On Thursday October 18th
1900, twenty-two children from nine Goodwood families enrolled at the
new Goodwood Provisional School. The first teacher, Miss Annie Dodd,
would have looked on while the children stepped up onto the verandah and
entered the classroom to begin their studies, much like today. Their
respective fathers were listed in the School Register as Station Master,
Railway Worker, Miner, Labourer, Bricklayer, Selector, Mill
Manager, Farmer and South Sea Islander.
It is amazing to consider that a little over
forty years earlier, the only people in the area were a handful of
enterprising pioneers on pastoral leases, transient timber-getters and
Aborigines who had not retreated or vanished. In the 1860s, Maryborough
was a thriving well-established town with a port, and was a centre for
farming, in particular, sugar cane growing. The land which later became
Bundaberg was only just opening up and so the area between the two towns
was still barely known.
However, word began travelling south about great
stands of timber in what is now the Childers area, a
rainforest wilderness known as the Isis Scrub. Timber in large
quantities was needed not only to house the hundreds of new immigrants,
but also to fuel the Maryborough sugar mills.
In 1868, the Queensland Government enacted the Crown Lands Alienation Act, which allowed people to select parcels of land for their own use. The Act “made
large tracts of land available for agricultural selection, providing
the opportunity for those with modest capital to establish themselves on
the land … In the Isis, selectors looked to the red soil ridges
supporting the fine stands of timber”. As the wave of selectors washed into the Isis, the Aborigines found that “the land which had sustained them steadily lost its value for hunting and gathering."
Most of the first selectors were loggers who worked areas near rivers so they could float their logs downstream, then raft them
to Maryborough, a practice that continued for a number of years. On the
Gregory River, an area known as Ascot Crossing, or “the rafting
ground”, was the most convenient spot for the loggers to float their
timber. The loggers blazed new trails where there were none, staying on
their land long enough to remove the best timber, then moving on.
One very early selector was Charles John West who
in July 1869, took up 248 acres on the north side of the Gregory River,
naming the area Goodwood. Over the next few years he was to expand his
holding by making further selections on both sides of the river until
the Goodwood Plantation encompassed around 2500 acres. West grew a
variety of crops including maize, figs, oranges, bananas and pineapples
as well as growing about 170 acres of sugar cane. The rest of the
property was used for grazing of his 500 horses, 600 cattle and
This was a time of rapid development when
entrepreneurs could make fortunes. In 1876, the Railway was still over
ten years away, therefore travel by ship or coach were the only options
for those who could not ride or walk from place to place. Charles West
therefore began operating a coach run for travellers from Maryborough
through the blossoming areas of Howard, Horton, Goodwood and on to
Bundaberg. The route would of course incorporate his own Goodwood coach
stop, where fresh horses could be procured for the rest of the journey.
Along with that coach run, he also established a coach run from Abingdon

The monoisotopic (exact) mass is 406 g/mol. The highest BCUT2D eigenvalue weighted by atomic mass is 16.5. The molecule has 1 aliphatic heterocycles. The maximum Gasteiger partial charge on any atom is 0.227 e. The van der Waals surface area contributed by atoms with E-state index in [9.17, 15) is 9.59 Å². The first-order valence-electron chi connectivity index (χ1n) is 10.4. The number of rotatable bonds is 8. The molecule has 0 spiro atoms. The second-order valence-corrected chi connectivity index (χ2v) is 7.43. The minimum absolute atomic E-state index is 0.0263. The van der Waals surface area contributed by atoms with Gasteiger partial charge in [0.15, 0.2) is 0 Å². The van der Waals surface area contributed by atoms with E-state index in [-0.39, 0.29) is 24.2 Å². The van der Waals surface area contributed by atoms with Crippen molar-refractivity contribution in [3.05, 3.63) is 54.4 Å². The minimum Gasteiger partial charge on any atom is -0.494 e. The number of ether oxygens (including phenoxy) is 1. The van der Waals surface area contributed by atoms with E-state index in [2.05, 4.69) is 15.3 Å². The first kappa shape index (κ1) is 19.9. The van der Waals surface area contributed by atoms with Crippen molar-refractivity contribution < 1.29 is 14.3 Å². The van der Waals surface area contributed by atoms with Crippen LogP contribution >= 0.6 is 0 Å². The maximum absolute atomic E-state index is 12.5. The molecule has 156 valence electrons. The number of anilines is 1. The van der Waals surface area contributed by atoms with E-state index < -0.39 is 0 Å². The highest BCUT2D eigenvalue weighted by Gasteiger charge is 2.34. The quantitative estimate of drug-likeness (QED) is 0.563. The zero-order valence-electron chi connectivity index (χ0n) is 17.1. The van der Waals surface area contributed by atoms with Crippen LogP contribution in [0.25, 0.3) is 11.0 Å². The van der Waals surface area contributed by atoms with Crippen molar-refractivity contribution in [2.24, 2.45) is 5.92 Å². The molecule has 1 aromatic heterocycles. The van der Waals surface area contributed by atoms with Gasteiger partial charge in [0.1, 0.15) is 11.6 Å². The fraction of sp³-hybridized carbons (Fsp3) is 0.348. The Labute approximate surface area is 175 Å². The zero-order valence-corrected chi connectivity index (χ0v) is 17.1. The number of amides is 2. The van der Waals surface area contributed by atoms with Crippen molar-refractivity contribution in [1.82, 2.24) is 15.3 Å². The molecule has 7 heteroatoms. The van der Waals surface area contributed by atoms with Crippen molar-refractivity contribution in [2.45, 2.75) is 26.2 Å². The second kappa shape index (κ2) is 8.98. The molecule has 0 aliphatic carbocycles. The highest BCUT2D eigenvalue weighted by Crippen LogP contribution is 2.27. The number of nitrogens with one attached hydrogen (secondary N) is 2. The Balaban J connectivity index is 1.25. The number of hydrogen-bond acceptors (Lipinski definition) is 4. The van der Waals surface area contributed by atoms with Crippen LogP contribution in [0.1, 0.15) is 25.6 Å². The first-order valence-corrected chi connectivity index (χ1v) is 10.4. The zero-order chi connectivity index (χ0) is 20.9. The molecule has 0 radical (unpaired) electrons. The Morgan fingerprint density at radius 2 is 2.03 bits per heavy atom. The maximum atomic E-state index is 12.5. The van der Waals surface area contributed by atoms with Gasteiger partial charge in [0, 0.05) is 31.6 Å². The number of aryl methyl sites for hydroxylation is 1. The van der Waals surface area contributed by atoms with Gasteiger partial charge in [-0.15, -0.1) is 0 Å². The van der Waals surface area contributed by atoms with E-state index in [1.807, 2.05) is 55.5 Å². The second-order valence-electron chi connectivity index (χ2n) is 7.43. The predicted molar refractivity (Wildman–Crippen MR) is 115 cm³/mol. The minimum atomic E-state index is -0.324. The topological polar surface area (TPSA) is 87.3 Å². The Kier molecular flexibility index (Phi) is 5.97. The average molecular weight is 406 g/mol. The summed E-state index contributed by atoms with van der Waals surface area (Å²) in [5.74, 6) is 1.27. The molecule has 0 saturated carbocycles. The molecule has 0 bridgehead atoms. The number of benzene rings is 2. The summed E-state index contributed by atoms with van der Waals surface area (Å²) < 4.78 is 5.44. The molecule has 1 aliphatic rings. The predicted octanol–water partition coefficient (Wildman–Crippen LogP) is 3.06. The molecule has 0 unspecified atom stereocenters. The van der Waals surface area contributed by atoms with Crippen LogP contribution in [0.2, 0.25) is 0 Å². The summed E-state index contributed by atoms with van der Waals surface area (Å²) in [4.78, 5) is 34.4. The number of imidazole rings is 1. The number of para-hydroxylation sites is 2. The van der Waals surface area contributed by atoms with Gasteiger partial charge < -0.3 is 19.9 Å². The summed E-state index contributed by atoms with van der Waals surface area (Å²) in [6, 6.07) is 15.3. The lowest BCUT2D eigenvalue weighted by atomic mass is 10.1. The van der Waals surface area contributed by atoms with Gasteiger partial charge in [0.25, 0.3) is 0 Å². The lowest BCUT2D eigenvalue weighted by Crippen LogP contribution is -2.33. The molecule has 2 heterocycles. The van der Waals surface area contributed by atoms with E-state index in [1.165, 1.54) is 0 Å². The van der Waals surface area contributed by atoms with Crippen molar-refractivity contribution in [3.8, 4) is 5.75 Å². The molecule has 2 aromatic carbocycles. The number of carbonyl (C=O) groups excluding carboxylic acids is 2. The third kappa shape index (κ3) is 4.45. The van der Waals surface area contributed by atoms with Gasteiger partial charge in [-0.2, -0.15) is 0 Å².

to Musket Flat, on the old Maryborough-Gayndah Road.
When West formed a partnership with Robert
Blissett is not clear, but Blissett’s finances were a huge asset to them
both. In 1885 they established the Goodwood Sugar Mill, the first sugar
mill in the Isis District. Early that year, the equipment had been
shipped up the Gregory River to within 8 miles of the mill site. From
there, the equipment was hauled to Goodwood by teams of bullocks. Many
workers were employed at the Goodwood Mill and Plantation, including 42
Kanaka labourers. The Plantation’s own cane was crushed, along with
that of other neighbouring farmers. Mr Risebrook and Mr Carl Thoms were
the only local cane growers to supplement the 250 acres of Goodwood
Plantation cane in the 1886 crushing. By mid-year, the mill was
producing fine white sugar said to equal the best made at Mackay.
Goodwood was now on the map.
ABOVE: Goodwood Sugar
Mill, the first mill to be built in the Isis district, crushed sugar
from 1885 to 1917. Goodwood owes its existence to the Goodwood Mill and
Sugar Plantation. Photo courtesy John Oxley Library.
When the Goodwood Railway Station [then known as
Gregory Station] was opened on August 1887, it heralded further
development of the area, as well as being a great improvement on West
and Blissett's local coach run, which ceased operation when the railway
line reached Bundaberg six months later. The new community desperately
needed a school. Abingdon school opened in 1881 and for a time, some
Goodwood children travelled there, and later to Horton School, by coach.
Others who lived nearer the railway, sent their children by train to
Howard. Both trips involved considerable time and inconvenience. No
wonder they began lobbying for a school at Goodwood!
Finally on October 7th 1899, a meeting
was held at Mr Blissett’s residence to discuss the formation of a
school. While certainly not the only ones to support a school, those
present were the ones whose names were recorded in the original Minutes
book. But many others also worked hard to achieve their dream of a
school at Goodwood.
This article first published in "Visions and Dreams: The Centenary of Goodwood State School 1900 - 2000", p10, compiled by Robyn Housechildt and Sonia Furlonger.
References made include:
“Only Room For One; A
History of Sugar in the Isis District ” by John Kerr, pp 11-18
“Southern Sugar Saga" John Kerr, p 34 “Taming the Isis", B. O'Neill,
Interview with Mr Richie Webb.